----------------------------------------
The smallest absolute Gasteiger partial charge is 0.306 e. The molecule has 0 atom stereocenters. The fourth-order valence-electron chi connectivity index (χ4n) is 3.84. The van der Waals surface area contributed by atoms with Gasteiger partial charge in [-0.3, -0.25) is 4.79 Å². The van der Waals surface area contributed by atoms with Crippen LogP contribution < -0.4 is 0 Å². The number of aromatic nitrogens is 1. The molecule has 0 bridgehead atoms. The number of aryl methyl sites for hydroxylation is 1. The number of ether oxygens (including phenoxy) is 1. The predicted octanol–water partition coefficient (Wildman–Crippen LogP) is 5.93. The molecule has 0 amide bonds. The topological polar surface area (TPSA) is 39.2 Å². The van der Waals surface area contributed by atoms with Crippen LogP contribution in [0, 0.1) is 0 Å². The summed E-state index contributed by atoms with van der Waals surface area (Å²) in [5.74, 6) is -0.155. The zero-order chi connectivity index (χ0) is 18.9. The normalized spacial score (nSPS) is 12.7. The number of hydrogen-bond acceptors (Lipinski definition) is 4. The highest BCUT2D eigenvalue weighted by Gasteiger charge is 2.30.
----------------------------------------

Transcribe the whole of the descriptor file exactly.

The smallest absolute Gasteiger partial charge is 0.306 e. The molecule has 0 atom stereocenters. The fourth-order valence-electron chi connectivity index (χ4n) is 3.84. The van der Waals surface area contributed by atoms with Gasteiger partial charge in [-0.3, -0.25) is 4.79 Å². The van der Waals surface area contributed by atoms with Crippen LogP contribution < -0.4 is 0 Å². The number of aromatic nitrogens is 1. The molecule has 0 bridgehead atoms. The number of aryl methyl sites for hydroxylation is 1. The number of ether oxygens (including phenoxy) is 1. The predicted octanol–water partition coefficient (Wildman–Crippen LogP) is 5.93. The molecule has 0 amide bonds. The topological polar surface area (TPSA) is 39.2 Å². The van der Waals surface area contributed by atoms with Crippen LogP contribution in [0, 0.1) is 0 Å². The summed E-state index contributed by atoms with van der Waals surface area (Å²) in [5.74, 6) is -0.155. The zero-order chi connectivity index (χ0) is 18.9. The normalized spacial score (nSPS) is 12.7. The number of hydrogen-bond acceptors (Lipinski definition) is 4. The highest BCUT2D eigenvalue weighted by Gasteiger charge is 2.30.